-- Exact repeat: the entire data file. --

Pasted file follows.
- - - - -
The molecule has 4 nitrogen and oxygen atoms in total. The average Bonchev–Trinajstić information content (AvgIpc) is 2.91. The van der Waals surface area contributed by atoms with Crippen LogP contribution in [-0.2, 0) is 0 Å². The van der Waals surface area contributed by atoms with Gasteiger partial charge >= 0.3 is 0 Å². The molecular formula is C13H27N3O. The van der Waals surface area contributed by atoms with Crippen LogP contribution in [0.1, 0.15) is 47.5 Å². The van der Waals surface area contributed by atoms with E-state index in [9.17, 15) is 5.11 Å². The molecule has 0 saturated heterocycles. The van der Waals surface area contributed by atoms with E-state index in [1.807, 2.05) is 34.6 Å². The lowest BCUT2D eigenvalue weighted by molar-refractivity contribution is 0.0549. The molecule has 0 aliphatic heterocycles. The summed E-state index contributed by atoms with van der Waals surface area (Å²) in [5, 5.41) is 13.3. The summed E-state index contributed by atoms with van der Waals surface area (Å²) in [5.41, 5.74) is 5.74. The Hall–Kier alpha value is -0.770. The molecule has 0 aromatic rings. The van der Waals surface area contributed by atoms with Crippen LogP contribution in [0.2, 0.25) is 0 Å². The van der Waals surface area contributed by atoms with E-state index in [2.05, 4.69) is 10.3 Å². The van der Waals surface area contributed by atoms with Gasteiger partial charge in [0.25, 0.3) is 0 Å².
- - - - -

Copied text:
The molecule has 4 nitrogen and oxygen atoms in total. The average Bonchev–Trinajstić information content (AvgIpc) is 2.91. The van der Waals surface area contributed by atoms with Crippen LogP contribution in [-0.2, 0) is 0 Å². The van der Waals surface area contributed by atoms with Gasteiger partial charge >= 0.3 is 0 Å². The molecular formula is C13H27N3O. The van der Waals surface area contributed by atoms with Crippen LogP contribution in [0.1, 0.15) is 47.5 Å². The van der Waals surface area contributed by atoms with E-state index in [9.17, 15) is 5.11 Å². The molecule has 0 saturated heterocycles. The van der Waals surface area contributed by atoms with E-state index in [1.807, 2.05) is 34.6 Å². The lowest BCUT2D eigenvalue weighted by molar-refractivity contribution is 0.0549. The molecule has 0 aliphatic heterocycles. The summed E-state index contributed by atoms with van der Waals surface area (Å²) in [5, 5.41) is 13.3. The summed E-state index contributed by atoms with van der Waals surface area (Å²) in [5.41, 5.74) is 5.74. The Hall–Kier alpha value is -0.770. The molecule has 0 aromatic rings. The van der Waals surface area contributed by atoms with Crippen LogP contribution in [0.2, 0.25) is 0 Å². The van der Waals surface area contributed by atoms with E-state index in [2.05, 4.69) is 10.3 Å². The van der Waals surface area contributed by atoms with Gasteiger partial charge in [0.25, 0.3) is 0 Å².